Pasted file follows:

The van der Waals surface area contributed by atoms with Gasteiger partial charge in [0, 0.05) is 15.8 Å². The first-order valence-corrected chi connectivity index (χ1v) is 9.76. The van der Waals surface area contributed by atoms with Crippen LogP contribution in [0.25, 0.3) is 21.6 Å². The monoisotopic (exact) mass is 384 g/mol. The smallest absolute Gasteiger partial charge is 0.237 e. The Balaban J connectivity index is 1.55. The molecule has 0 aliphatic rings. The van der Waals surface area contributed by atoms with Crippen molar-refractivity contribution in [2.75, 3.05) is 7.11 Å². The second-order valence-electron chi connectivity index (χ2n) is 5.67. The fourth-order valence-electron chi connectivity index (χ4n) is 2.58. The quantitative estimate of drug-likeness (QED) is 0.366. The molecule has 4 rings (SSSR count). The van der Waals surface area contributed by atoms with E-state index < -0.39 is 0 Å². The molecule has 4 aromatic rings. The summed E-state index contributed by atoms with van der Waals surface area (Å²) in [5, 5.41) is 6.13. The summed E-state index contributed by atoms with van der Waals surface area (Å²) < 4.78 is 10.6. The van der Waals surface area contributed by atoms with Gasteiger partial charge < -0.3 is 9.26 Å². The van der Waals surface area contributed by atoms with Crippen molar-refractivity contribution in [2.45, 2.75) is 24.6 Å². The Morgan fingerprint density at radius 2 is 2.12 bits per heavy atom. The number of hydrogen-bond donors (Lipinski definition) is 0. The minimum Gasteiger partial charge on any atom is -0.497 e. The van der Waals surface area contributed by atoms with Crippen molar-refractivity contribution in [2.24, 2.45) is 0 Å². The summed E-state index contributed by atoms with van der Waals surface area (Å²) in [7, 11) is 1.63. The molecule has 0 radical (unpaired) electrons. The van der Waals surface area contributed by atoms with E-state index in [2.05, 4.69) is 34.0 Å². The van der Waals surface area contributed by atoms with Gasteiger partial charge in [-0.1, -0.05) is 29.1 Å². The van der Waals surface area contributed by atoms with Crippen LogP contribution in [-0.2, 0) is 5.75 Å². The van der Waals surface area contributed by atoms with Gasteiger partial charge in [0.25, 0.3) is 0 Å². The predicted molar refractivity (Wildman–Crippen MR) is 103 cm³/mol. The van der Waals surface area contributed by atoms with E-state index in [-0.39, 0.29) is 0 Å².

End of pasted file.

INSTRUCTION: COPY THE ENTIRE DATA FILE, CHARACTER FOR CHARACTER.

The van der Waals surface area contributed by atoms with Gasteiger partial charge in [0, 0.05) is 15.8 Å². The first-order valence-corrected chi connectivity index (χ1v) is 9.76. The van der Waals surface area contributed by atoms with Crippen LogP contribution in [0.25, 0.3) is 21.6 Å². The monoisotopic (exact) mass is 384 g/mol. The smallest absolute Gasteiger partial charge is 0.237 e. The Balaban J connectivity index is 1.55. The molecule has 0 aliphatic rings. The van der Waals surface area contributed by atoms with Crippen molar-refractivity contribution in [2.75, 3.05) is 7.11 Å². The second-order valence-electron chi connectivity index (χ2n) is 5.67. The fourth-order valence-electron chi connectivity index (χ4n) is 2.58. The quantitative estimate of drug-likeness (QED) is 0.366. The molecule has 4 rings (SSSR count). The van der Waals surface area contributed by atoms with E-state index < -0.39 is 0 Å². The molecule has 4 aromatic rings. The summed E-state index contributed by atoms with van der Waals surface area (Å²) in [5, 5.41) is 6.13. The summed E-state index contributed by atoms with van der Waals surface area (Å²) < 4.78 is 10.6. The van der Waals surface area contributed by atoms with Gasteiger partial charge < -0.3 is 9.26 Å². The van der Waals surface area contributed by atoms with Crippen molar-refractivity contribution in [2.45, 2.75) is 24.6 Å². The Morgan fingerprint density at radius 2 is 2.12 bits per heavy atom. The number of hydrogen-bond donors (Lipinski definition) is 0. The minimum Gasteiger partial charge on any atom is -0.497 e. The van der Waals surface area contributed by atoms with Crippen molar-refractivity contribution in [2.24, 2.45) is 0 Å². The summed E-state index contributed by atoms with van der Waals surface area (Å²) in [7, 11) is 1.63. The molecule has 0 radical (unpaired) electrons. The van der Waals surface area contributed by atoms with E-state index in [2.05, 4.69) is 34.0 Å². The van der Waals surface area contributed by atoms with Gasteiger partial charge in [-0.1, -0.05) is 29.1 Å². The van der Waals surface area contributed by atoms with Crippen LogP contribution in [-0.2, 0) is 5.75 Å². The van der Waals surface area contributed by atoms with Gasteiger partial charge in [0.25, 0.3) is 0 Å². The predicted molar refractivity (Wildman–Crippen MR) is 103 cm³/mol. The van der Waals surface area contributed by atoms with E-state index in [-0.39, 0.29) is 0 Å².